Science 9: Unit 3 Review Worksheet #1. I can define valence

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Science 9: Unit 3 Review Worksheet
#1. I can define valence electron and use the periodic table to determine how many an element has.
1. What charge does an electron have?
2. How are valence electrons different from the number of total electrons?
3. How do you figure out how many valence electrons are in an atom?
4. Determine how many valence electrons are in each of the following elements:
a. Sodium
d. Helium (be careful!)
g. Bromine
b. Carbon
e. Barium
h. Xenon
c. Arsenic
f. Phosphorus
i. Boron
#2. I can make a Lewis dot drawing of an element.
5. Make Lewis Dot structures for all the elements listed above (a-j).
#3. I can explain how valence electrons are related to chemical reactivity.
6. Which elements react violently with water?
7. Which anions are most reactive?
8. Why are these atoms the most reactive ones?
9. If you were trying to explain to a fellow freshman how valence electrons relate to chemical reactivity, what would you say?
#4. I can define ion and use the periodic table to predict the ion that is likely to form.
10. What is an ion?
11. What are the two types of ions?
12. Which side of the periodic table are cations on? Why?
13. Which elements will never form ions?
14. An uneven number of _________ and _________ causes ions to form.
15. Determine the ions that will form for each of the elements listed in #4 (a-j). Explain how the ion forms. (Example: Hydrogen
loses one valence electron, its ion is H+).
#5. I can describe the differences between a covalent bond and an ionic bond.
16. Which types of elements are involved in an ionic bond?
17. Which types of elements are involved in a covalent bond?
18. What happens to valence electrons in an ionic bond?
19. What happens to valence electrons in a covalent bond?
20. Determine if the follow molecules are held together by covalent or ionic bonds.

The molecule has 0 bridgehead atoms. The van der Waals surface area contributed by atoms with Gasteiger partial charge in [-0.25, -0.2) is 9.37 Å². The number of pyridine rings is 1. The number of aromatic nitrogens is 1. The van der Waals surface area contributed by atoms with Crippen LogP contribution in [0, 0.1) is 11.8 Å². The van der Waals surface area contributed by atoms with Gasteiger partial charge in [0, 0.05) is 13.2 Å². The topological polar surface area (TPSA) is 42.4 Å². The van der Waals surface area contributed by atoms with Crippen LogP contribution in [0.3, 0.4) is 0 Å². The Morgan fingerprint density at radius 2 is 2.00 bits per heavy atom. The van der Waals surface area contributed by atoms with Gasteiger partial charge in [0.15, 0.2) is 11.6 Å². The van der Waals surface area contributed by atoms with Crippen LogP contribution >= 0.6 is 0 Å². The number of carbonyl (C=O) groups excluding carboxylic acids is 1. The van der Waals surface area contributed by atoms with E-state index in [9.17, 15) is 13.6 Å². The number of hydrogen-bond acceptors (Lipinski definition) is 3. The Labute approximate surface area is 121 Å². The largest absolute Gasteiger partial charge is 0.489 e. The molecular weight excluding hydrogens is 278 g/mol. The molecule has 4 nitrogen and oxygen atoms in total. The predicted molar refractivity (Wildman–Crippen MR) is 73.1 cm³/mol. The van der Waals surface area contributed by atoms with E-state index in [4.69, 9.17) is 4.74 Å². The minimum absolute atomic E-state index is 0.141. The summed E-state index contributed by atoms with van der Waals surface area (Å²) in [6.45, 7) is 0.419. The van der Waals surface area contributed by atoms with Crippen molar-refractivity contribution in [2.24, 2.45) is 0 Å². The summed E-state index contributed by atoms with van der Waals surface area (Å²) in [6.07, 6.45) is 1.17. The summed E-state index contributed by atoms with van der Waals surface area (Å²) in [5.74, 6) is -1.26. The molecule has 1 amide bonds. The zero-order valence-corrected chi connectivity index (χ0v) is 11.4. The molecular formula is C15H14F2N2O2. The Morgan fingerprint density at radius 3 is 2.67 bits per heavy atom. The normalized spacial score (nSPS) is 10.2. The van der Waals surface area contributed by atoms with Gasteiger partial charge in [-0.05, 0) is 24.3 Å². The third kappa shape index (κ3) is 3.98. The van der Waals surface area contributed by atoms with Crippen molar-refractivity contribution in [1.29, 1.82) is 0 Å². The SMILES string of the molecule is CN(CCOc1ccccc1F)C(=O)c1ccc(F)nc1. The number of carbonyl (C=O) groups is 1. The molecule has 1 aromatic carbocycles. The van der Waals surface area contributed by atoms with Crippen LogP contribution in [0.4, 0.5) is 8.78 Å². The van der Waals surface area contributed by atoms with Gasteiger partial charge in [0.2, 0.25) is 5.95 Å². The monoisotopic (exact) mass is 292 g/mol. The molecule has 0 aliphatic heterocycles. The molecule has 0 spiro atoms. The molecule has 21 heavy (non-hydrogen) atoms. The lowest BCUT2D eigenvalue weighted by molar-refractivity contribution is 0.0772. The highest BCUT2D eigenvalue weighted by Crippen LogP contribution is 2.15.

a. H2O
d. PO4
g. SO2
b. CO2
e. Mg Br2
h. KCl
c. NaCl
f. CaCO3
#6. I can identify how many atoms are in a compound by looking at its molecular formula.
21. List how many of each atom is present in each of the following molecules: (Example: Al(OH)3 would be Al=1, O=3, H=3).
a. CaF2
d. Al2(SO4)3
g. Na2CO3
b. Be(OH)2
e. NH4NO3
h. CH4
c. NO2
f. S2F2
#7. I can describe what happens in a chemical reaction and determine if one has occurred.
22. List the four types of reactions we covered in class.
23. Determine the type of chemical reactions in the list below.
a. 2 Ca + O2  2 CaO
g. H + Cl  HCl
b. Zn + H2SO4  ZnSO4 + H2
h. BaCl2 + H2SO4  BaSO4 + 2HCl
c. Cu + S  CuS
i. Al + 3Br  AlBr3
d. C + H2O  CO + H2
j. Al2(SO4)3 + 3Ca(OH)2  Al(OH)3 +
e. HCl + NaOH  NaCl + H2O
3CaSO4
f. 2H2O2  2H2O + O2
k. 2Al2O3  4Al+ 3O2
#8. I can explain the law of conservation of matter.
24. What is the Law of Conservation of Matter?
25. If a reaction takes place in a test tube with a balloon on top, should the mass change?
26. If wood is added to a campfire, it burns up. What happened to the mass of the wood?
#9. I can balance a chemical equation.
27. How does the Law of Conservation of Matter apply to stoichiometry (balancing equations)?
28. Identify the coefficient and the subscript: 3CO2
29. Which type of number (coefficient or subscript) are you allowed to change when balancing an equation and why?
30. Copy the equation to your paper, then balance the following:
a. H2 + O2 → H2O
f. Pb(OH)2 + HCl  H2O + PbCl2
b. Na + O2 → Na2O
c. P4 + O2 → P4O6
d. Fe + H2O →
Fe3O4 + H2
e. Na2SO4 + CaCl2 → CaSO4 + NaCl
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